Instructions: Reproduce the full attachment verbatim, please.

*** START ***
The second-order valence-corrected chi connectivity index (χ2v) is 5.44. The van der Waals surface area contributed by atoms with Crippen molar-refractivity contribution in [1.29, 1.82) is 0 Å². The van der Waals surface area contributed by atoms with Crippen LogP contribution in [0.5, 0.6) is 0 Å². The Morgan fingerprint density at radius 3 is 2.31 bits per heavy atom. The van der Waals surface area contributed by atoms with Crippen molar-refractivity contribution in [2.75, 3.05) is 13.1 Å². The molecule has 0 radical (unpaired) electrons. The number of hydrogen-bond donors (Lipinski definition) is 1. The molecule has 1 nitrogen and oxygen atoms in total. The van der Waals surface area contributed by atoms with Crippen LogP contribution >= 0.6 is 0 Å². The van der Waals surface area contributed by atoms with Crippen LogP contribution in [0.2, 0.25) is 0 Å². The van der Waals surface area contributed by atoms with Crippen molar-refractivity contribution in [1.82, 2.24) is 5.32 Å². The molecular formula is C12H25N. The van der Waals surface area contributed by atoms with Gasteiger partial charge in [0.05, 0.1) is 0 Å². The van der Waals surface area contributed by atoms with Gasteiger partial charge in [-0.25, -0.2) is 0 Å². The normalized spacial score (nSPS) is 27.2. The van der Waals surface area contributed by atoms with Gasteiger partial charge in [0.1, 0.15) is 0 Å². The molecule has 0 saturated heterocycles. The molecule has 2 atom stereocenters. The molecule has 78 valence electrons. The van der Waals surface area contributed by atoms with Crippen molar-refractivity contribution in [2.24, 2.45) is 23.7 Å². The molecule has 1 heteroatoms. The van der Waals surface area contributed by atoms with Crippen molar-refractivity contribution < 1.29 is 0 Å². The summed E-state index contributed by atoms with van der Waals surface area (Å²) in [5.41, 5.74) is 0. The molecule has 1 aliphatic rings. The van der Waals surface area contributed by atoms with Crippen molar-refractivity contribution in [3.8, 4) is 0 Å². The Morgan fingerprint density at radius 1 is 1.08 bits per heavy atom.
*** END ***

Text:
The second-order valence-corrected chi connectivity index (χ2v) is 5.44. The van der Waals surface area contributed by atoms with Crippen molar-refractivity contribution in [1.29, 1.82) is 0 Å². The van der Waals surface area contributed by atoms with Crippen LogP contribution in [0.5, 0.6) is 0 Å². The Morgan fingerprint density at radius 3 is 2.31 bits per heavy atom. The van der Waals surface area contributed by atoms with Crippen molar-refractivity contribution in [2.75, 3.05) is 13.1 Å². The molecule has 0 radical (unpaired) electrons. The number of hydrogen-bond donors (Lipinski definition) is 1. The molecule has 1 nitrogen and oxygen atoms in total. The van der Waals surface area contributed by atoms with Crippen LogP contribution >= 0.6 is 0 Å². The van der Waals surface area contributed by atoms with Crippen LogP contribution in [0.2, 0.25) is 0 Å². The van der Waals surface area contributed by atoms with Crippen molar-refractivity contribution in [1.82, 2.24) is 5.32 Å². The molecular formula is C12H25N. The van der Waals surface area contributed by atoms with Gasteiger partial charge in [0.05, 0.1) is 0 Å². The van der Waals surface area contributed by atoms with Gasteiger partial charge in [-0.25, -0.2) is 0 Å². The normalized spacial score (nSPS) is 27.2. The van der Waals surface area contributed by atoms with Gasteiger partial charge in [0.1, 0.15) is 0 Å². The molecule has 0 saturated heterocycles. The molecule has 2 atom stereocenters. The molecule has 78 valence electrons. The van der Waals surface area contributed by atoms with Crippen molar-refractivity contribution in [2.24, 2.45) is 23.7 Å². The molecule has 1 heteroatoms. The van der Waals surface area contributed by atoms with Crippen molar-refractivity contribution < 1.29 is 0 Å². The summed E-state index contributed by atoms with van der Waals surface area (Å²) in [5.41, 5.74) is 0. The molecule has 1 aliphatic rings. The van der Waals surface area contributed by atoms with Crippen molar-refractivity contribution in [3.8, 4) is 0 Å². The Morgan fingerprint density at radius 1 is 1.08 bits per heavy atom.